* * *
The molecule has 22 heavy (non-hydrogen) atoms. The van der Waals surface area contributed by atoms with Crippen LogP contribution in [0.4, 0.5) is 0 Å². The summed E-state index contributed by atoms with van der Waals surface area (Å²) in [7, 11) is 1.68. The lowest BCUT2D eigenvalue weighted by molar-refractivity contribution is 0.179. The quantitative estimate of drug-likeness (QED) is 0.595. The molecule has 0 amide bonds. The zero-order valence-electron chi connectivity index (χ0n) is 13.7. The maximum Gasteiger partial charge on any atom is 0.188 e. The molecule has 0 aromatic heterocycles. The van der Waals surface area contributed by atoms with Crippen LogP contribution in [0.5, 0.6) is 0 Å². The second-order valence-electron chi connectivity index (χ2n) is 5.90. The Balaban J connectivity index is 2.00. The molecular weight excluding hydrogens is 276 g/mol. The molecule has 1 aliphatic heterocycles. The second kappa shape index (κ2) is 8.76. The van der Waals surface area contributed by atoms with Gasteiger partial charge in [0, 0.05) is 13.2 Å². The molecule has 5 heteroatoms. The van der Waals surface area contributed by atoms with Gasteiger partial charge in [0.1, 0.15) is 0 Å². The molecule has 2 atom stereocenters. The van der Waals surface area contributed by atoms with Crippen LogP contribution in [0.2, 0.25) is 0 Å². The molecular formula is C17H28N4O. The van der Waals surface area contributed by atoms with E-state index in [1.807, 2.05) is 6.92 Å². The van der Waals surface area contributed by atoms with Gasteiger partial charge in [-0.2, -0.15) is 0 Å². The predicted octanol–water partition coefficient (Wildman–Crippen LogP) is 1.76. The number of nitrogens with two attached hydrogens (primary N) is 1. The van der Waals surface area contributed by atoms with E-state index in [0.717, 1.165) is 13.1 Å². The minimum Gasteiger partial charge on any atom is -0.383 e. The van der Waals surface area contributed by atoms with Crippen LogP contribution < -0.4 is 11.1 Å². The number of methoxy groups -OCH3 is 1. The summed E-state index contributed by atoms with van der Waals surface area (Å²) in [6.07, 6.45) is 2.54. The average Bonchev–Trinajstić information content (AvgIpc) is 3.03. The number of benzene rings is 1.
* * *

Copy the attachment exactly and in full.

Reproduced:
The molecule has 22 heavy (non-hydrogen) atoms. The van der Waals surface area contributed by atoms with Crippen LogP contribution in [0.4, 0.5) is 0 Å². The summed E-state index contributed by atoms with van der Waals surface area (Å²) in [7, 11) is 1.68. The lowest BCUT2D eigenvalue weighted by molar-refractivity contribution is 0.179. The quantitative estimate of drug-likeness (QED) is 0.595. The molecule has 0 amide bonds. The zero-order valence-electron chi connectivity index (χ0n) is 13.7. The maximum Gasteiger partial charge on any atom is 0.188 e. The molecule has 0 aromatic heterocycles. The van der Waals surface area contributed by atoms with Crippen LogP contribution in [0.5, 0.6) is 0 Å². The second-order valence-electron chi connectivity index (χ2n) is 5.90. The Balaban J connectivity index is 2.00. The molecular weight excluding hydrogens is 276 g/mol. The molecule has 1 aliphatic heterocycles. The second kappa shape index (κ2) is 8.76. The van der Waals surface area contributed by atoms with Gasteiger partial charge in [0, 0.05) is 13.2 Å². The molecule has 5 heteroatoms. The van der Waals surface area contributed by atoms with Gasteiger partial charge in [0.1, 0.15) is 0 Å². The molecule has 2 atom stereocenters. The van der Waals surface area contributed by atoms with Crippen LogP contribution in [0.2, 0.25) is 0 Å². The molecular formula is C17H28N4O. The van der Waals surface area contributed by atoms with E-state index in [1.807, 2.05) is 6.92 Å². The van der Waals surface area contributed by atoms with Gasteiger partial charge in [-0.2, -0.15) is 0 Å². The predicted octanol–water partition coefficient (Wildman–Crippen LogP) is 1.76. The number of nitrogens with two attached hydrogens (primary N) is 1. The van der Waals surface area contributed by atoms with E-state index in [0.717, 1.165) is 13.1 Å². The minimum Gasteiger partial charge on any atom is -0.383 e. The van der Waals surface area contributed by atoms with Crippen LogP contribution < -0.4 is 11.1 Å². The number of methoxy groups -OCH3 is 1. The summed E-state index contributed by atoms with van der Waals surface area (Å²) in [6.07, 6.45) is 2.54. The average Bonchev–Trinajstić information content (AvgIpc) is 3.03. The number of benzene rings is 1.